Well I hope you are not using EL34s
First, the tubes that have run away are now junk. They may not test that way on a tester, but these amps run a 6L6GC harder than they should be run. If you bias too low, the amp will lose all of its magic. For the fast and dirty bias, powering up the amp, allow 3 minutes for warm up. You will begin the bias process rotating the pots counter-clockwise as necessary for increased bias and vice-versa. Bias 610-615mV. Only allow a seven minute window of adjustment. If the unit is on longer than 10 minutes collectively, shut it off until cool to the touch (about 30 mins.). Try again.
Before doing this, R43 will need to be replaced. It is one of the cathode resistors. You can see it discolored in the photo. That is one of the parts in any of our kits. 5% of the time, the output trans will be lost before the factory resistor gives up. You do not want that. Further, it is not uncommon for them to ignite the circuit board. The numbers you are reading while biasing, are the voltage drop across the cathode resistor. So you have no idea what you are actually biasing V6 to, and the tubes on that side of the amp are heat distressing the output transformer. Personally, I would not continue to run the amp.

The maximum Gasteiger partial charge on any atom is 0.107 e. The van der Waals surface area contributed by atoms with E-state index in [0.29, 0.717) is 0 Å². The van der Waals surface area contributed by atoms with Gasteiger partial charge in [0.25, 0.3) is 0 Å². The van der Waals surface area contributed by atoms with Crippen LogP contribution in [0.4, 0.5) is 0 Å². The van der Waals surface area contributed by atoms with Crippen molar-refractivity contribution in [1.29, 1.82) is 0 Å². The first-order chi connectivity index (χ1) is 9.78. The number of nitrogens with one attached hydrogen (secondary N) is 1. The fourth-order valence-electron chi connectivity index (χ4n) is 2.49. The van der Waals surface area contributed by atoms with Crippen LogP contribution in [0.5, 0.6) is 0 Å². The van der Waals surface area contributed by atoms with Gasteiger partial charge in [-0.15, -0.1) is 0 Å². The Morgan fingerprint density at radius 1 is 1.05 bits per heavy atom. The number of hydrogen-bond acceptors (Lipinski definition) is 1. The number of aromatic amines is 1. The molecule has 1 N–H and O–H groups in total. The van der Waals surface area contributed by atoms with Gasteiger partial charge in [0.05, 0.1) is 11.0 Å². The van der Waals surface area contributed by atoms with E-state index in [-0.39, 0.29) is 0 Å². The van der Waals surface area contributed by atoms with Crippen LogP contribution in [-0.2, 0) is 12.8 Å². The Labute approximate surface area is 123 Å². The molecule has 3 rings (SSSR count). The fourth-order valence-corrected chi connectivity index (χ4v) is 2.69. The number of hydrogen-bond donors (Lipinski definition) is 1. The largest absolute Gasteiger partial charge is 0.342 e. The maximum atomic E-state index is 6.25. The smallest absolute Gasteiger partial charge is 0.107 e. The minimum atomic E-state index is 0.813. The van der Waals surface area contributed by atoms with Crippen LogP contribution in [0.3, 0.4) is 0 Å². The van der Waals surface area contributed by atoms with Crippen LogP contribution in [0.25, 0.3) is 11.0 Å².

All of those electrolytic capacitors are at least 20 years old. The Cathode resistors are over sized. Other resistors are either under sized, over voltaged, or the wrong value. At least two resistors are transposed, and one trace error exists. D9 is a ticking time bomb, and C7, C26, C46, or C48 are likely over voltaged every time the amp is started due to no centering resistors or power supply regulation. The amp is hard to bias with 270 degrees of carbon film on a plastic substrate (the bias pot). Around $150 worth of parts, and a new set of tubes is my recommendation.